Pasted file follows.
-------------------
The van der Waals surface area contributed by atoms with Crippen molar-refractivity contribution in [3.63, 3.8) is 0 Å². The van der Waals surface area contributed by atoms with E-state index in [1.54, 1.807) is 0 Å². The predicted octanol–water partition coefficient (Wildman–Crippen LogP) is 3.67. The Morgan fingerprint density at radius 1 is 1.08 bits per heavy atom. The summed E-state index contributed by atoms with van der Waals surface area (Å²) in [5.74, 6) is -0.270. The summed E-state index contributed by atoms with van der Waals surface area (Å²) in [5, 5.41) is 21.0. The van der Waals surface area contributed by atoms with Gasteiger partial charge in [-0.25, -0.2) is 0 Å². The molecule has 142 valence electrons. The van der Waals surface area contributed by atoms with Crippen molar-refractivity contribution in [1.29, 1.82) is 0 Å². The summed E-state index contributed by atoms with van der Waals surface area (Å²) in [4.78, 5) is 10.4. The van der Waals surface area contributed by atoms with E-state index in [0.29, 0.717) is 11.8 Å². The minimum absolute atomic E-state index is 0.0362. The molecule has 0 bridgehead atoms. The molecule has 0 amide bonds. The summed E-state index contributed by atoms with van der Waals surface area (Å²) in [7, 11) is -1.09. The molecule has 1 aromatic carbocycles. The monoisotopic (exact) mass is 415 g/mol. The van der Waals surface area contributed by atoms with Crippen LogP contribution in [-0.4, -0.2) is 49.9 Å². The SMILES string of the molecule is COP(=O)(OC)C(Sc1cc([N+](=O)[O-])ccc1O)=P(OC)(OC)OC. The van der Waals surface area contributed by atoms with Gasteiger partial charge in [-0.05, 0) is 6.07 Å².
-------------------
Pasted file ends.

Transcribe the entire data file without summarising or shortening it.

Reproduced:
The van der Waals surface area contributed by atoms with Crippen molar-refractivity contribution in [3.63, 3.8) is 0 Å². The van der Waals surface area contributed by atoms with E-state index in [1.54, 1.807) is 0 Å². The predicted octanol–water partition coefficient (Wildman–Crippen LogP) is 3.67. The Morgan fingerprint density at radius 1 is 1.08 bits per heavy atom. The summed E-state index contributed by atoms with van der Waals surface area (Å²) in [5.74, 6) is -0.270. The summed E-state index contributed by atoms with van der Waals surface area (Å²) in [5, 5.41) is 21.0. The van der Waals surface area contributed by atoms with Gasteiger partial charge in [-0.25, -0.2) is 0 Å². The molecule has 142 valence electrons. The van der Waals surface area contributed by atoms with Crippen molar-refractivity contribution in [1.29, 1.82) is 0 Å². The summed E-state index contributed by atoms with van der Waals surface area (Å²) in [4.78, 5) is 10.4. The van der Waals surface area contributed by atoms with E-state index in [0.29, 0.717) is 11.8 Å². The minimum absolute atomic E-state index is 0.0362. The molecule has 0 bridgehead atoms. The molecule has 0 amide bonds. The summed E-state index contributed by atoms with van der Waals surface area (Å²) in [7, 11) is -1.09. The molecule has 1 aromatic carbocycles. The monoisotopic (exact) mass is 415 g/mol. The van der Waals surface area contributed by atoms with Crippen LogP contribution in [-0.4, -0.2) is 49.9 Å². The SMILES string of the molecule is COP(=O)(OC)C(Sc1cc([N+](=O)[O-])ccc1O)=P(OC)(OC)OC. The van der Waals surface area contributed by atoms with Gasteiger partial charge in [-0.05, 0) is 6.07 Å².